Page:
Time Warner also confirmed the bid today, saying the Murdoch Group’s offer was $32.42 in cash for 1.531 of a Twenty-First Century Fox share.

It rejected the advance, it said, because it believes its own planned course will deliver results, and that there’s “significant risk and uncertainty” surrounding Twenty-First Century Fox non-voting shares, as well as its “ability to govern and manage” a combined company of that heft.

“The board is confident that continuing to execute its strategic plan will create significantly more value for the company and its stockholders and is superior to any proposal that Twenty-First Century Fox is in a position to offer,” it said.

Still, the Times said, last month's “bold approach” could well put Time Warner into play.

Investors certainly seem to think so, driving up the stock.

Poloz trims outlook
The Bank of Canada trimmed its economic outlook today as it made no change in policy.

As The Globe and Mail’s David Parkinson reports, the central bank projected economic growth will average about 2.25 per cent during 2014-16, and now won’t reach full capacity until mid-2016.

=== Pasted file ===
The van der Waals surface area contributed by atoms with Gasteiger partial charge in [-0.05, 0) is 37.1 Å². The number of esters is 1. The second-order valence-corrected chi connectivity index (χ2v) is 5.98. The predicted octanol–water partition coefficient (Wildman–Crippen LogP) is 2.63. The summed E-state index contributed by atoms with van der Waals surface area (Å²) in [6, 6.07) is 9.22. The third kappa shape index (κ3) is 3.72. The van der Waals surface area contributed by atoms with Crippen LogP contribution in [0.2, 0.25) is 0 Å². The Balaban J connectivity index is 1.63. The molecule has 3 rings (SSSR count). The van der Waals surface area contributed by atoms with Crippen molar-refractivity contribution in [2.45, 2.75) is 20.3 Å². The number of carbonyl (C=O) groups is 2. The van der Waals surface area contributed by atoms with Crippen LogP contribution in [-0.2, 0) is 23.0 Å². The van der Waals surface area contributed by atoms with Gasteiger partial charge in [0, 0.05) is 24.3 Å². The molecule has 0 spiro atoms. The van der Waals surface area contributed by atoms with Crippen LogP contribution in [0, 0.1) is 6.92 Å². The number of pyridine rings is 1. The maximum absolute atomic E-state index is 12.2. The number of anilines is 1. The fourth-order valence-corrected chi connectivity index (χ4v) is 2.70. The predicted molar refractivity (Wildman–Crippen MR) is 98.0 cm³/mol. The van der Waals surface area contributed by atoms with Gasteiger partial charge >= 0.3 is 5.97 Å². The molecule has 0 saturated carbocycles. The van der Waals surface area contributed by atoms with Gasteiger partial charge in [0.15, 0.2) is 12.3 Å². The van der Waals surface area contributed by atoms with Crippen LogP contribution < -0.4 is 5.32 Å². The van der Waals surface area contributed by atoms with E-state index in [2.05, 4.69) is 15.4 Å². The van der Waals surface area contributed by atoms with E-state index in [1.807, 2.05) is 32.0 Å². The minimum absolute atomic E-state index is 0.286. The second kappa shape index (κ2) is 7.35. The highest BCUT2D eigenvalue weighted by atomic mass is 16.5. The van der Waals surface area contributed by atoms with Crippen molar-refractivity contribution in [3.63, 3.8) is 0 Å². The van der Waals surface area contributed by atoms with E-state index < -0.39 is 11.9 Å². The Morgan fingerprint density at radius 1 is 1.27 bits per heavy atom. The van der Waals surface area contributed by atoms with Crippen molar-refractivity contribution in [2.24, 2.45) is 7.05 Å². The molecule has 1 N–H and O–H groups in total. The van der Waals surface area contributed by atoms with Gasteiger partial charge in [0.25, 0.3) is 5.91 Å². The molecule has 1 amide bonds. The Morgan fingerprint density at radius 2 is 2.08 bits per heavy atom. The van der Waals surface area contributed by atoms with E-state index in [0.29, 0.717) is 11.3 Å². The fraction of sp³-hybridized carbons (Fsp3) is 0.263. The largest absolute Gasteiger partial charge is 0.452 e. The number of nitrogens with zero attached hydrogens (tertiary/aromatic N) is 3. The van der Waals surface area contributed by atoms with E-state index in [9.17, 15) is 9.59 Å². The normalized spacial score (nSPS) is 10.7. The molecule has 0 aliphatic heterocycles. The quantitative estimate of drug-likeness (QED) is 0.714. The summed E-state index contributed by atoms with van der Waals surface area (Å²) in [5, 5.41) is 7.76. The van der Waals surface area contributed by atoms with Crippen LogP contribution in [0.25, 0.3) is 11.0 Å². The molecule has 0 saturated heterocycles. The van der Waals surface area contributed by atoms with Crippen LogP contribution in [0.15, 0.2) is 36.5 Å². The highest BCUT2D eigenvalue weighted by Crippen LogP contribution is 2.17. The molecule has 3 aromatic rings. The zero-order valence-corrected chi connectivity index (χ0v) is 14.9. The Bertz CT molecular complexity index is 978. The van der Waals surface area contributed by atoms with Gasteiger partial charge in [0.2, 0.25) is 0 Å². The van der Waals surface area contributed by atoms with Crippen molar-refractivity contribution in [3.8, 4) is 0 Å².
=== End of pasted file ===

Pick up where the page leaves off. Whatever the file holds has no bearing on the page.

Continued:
The Canadian dollar dipped as Bank of Canada Governor Stephen Poloz and his colleagues released their rate statement and monetary policy report, though later shot higher.

The central bank held its so-called neutral bias, which means it’s giving no signal to the markets on where interest rates could be headed, or when.

“Given the downgrade to the global outlook, economic activity in Canada is now projected to be a little weaker than previously forecast,” it said.

It said, though, that it still expects the lower Canadian dollar, which has eroded since Mr. Poloz took the helm of the central bank, and forecast stronger global demand, will lead to his hoped-for rebound in exports.

 “For now, the growth outlook still hinges on getting exports and capital spending going, and the former is then linked in part to a weaker Canadian dollar, a clear sign that the bank will lean against any further C$ appreciation,” said chief economist Avery Shenfeld of CIBC World Markets.

Rogers to demand order
In the wake of a Supreme Court decision last month that upheld Canadians’ right to online privacy, Rogers Communications Inc. says it will now require a court order or warrant for all law enforcement requests for customer information.